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I have created this as an example. It uses SFML as its core dependency along with JSON for modern C++ to load the elements from a file.

Basically what happens is when an object that contains an instance of sf::Drawable is created, its constructor will be responsible for adding it to the draw list. Its destructor is responsible for removing it from the list.

I am interested in if this is a good approach to dealing with the objects in my program that will need to be rendered or if I should be extending sf::Drawable class directly.

I am also interested in the overall code quality of the entire project. I am aware of the assignment and copy constructors that do nothing. I am relatively new to C++ (1 semester).

Drawables.cpp

#include "Drawables.hpp"

namespace {
    std::vector<std::shared_ptr<sf::Drawable>> drawList;
}

std::vector<std::shared_ptr<sf::Drawable>>& getDrawList()
{
    return drawList;
}

Element.cpp constructor and destructor

#include "Element.hpp"

#include <exception>

Element::Element()
{
    drawable = std::shared_ptr<sf::RectangleShape>( new sf::RectangleShape(sf::Vector2f{49, 49}) );
    drawable->setFillColor(sf::Color::Green);
    getDrawList().push_back(drawable);
}

Element::~Element()
{
    // Remove it's drawable from the drawList
    for(int i = getDrawList().size() - 1; i >= 0; --i) {
        if(dynamic_cast<sf::RectangleShape*>(getDrawList()[i].get()) == drawable.get())
        {
            getDrawList().erase(getDrawList().begin() + i);
        }
    }
}

Client.cpp draw function

void Client::draw()
{
    while(window.isOpen()) {
        window.clear();
        for(std::shared_ptr<sf::Drawable> obj : getDrawList()) {
            window.draw(*obj);
        }

        window.display();
    }
}
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Looking at the code you've posted here, it's pretty straightforward and I'm able to understand what it does. That's great! I have a few suggestions on how to improve it.

Named Types

One common complaint about the standard template library and templates in general in C++ is the ridiculously long type names that result from using them. I see that in your code here. It's easily solved by creating new named types that represent the common types you use. For example:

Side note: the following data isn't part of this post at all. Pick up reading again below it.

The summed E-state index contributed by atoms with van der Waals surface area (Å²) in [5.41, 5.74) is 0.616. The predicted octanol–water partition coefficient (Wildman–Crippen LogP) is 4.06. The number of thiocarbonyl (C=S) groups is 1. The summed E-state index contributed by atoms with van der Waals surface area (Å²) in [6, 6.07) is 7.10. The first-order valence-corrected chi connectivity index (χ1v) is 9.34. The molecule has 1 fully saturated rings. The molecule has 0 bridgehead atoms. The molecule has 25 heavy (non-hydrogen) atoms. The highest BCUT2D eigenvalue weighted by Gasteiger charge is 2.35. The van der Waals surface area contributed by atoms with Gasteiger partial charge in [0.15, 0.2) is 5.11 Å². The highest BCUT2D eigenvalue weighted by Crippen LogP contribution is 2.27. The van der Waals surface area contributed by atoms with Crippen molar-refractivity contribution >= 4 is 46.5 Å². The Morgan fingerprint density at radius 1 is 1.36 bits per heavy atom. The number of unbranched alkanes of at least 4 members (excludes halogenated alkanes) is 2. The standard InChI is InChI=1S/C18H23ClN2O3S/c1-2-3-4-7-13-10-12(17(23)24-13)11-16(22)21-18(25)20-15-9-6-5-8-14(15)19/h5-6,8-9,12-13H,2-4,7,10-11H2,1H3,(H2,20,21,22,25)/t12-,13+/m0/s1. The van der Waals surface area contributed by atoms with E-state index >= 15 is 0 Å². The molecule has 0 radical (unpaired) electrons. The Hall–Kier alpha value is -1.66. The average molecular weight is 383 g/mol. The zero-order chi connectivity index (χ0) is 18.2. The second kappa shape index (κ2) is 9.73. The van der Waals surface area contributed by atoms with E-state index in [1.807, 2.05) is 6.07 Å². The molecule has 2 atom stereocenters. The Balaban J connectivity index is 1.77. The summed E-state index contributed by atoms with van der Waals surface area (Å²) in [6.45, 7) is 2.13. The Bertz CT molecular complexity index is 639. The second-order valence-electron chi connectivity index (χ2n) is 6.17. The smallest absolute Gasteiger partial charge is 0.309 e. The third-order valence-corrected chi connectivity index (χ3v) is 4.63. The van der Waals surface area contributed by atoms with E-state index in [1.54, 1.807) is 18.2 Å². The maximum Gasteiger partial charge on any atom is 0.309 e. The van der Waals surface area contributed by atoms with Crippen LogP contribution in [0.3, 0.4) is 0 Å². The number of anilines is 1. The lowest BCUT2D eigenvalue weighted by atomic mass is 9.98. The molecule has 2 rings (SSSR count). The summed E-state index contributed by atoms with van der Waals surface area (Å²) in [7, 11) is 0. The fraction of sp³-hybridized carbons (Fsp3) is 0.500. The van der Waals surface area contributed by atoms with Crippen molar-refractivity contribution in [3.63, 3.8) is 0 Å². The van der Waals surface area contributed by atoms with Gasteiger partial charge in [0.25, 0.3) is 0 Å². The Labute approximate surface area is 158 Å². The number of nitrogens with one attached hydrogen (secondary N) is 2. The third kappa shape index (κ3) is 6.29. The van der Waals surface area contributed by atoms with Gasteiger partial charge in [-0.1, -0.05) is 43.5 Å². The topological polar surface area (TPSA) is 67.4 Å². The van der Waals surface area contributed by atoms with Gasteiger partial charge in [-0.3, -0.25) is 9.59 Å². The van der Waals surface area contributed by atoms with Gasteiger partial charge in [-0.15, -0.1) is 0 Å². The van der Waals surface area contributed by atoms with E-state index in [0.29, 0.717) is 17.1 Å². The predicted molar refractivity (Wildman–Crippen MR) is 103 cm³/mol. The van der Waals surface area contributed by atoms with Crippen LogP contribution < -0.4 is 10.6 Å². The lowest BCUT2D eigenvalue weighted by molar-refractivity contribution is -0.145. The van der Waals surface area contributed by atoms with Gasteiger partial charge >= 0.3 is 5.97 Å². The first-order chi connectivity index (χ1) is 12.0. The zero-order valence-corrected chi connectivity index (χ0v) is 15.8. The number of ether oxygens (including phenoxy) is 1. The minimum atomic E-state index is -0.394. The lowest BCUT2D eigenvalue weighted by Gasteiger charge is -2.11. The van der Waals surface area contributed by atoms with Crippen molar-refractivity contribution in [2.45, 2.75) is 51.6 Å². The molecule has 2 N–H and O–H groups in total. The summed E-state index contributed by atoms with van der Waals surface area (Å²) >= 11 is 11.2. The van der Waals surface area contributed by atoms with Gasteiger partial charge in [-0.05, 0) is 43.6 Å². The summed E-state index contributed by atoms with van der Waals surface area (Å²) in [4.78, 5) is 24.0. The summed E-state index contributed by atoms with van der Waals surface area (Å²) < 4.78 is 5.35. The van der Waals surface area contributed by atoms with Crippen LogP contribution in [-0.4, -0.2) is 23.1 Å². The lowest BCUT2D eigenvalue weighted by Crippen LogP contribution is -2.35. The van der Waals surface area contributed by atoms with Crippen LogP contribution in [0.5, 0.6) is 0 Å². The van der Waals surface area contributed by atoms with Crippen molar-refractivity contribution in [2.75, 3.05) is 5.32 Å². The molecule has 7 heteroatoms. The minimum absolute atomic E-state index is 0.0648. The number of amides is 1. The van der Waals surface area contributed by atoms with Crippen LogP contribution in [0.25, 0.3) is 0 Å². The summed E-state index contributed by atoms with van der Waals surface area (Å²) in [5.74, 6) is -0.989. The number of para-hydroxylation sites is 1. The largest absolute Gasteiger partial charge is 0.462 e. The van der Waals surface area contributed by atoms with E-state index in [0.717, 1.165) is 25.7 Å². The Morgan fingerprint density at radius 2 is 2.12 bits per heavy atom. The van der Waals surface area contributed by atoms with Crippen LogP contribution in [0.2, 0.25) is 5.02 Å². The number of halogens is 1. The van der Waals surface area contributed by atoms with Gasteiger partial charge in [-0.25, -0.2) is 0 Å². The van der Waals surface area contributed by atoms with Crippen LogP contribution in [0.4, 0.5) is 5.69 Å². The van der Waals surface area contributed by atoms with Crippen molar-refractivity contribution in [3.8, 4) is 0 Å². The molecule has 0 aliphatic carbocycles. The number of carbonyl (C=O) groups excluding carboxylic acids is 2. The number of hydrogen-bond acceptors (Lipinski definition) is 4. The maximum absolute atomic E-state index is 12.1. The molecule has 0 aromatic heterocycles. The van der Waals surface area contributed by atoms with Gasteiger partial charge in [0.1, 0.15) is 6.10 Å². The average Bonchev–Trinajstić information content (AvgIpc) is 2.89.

std::vector<std::shared_ptr<sf::Drawable>>

uses 3 types with namespaces. If you did this:

typedef std::shared_ptr<sf::Drawable> sharedDrawable;

Then your new type becomes:

std::vector<sharedDrawable>

Or even better, use the new using directive in C++11:

using sharedDrawableVector = std::vector<std::shared_ptr<sf::Drawable>>;

Or something along those lines.

Use C++!

You're writing in C++, but you're using older methods of iterating through containers. In the destructor of Element you're going through the list manually when you could use a std::find() method instead.

Magic Numbers

In the constructor of Element you create a vector with coordinates <49, 49>. What does it mean? What is it? Why <49, 49>? You should create a constant with a name that describes what this represents:

const sf::Vector2f kRectOriginVector {49, 49}; // Or whatever it means

Then use that in the constructor.

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  • \$\begingroup\$ I will implement the std::find() approach, and I really like the typedef suggestion. I agree that 49 (the width/height of a "periodic element card") should be stored as a constant along with some other variables in my mock-up. \$\endgroup\$ – Brandon Feb 20 '17 at 16:34

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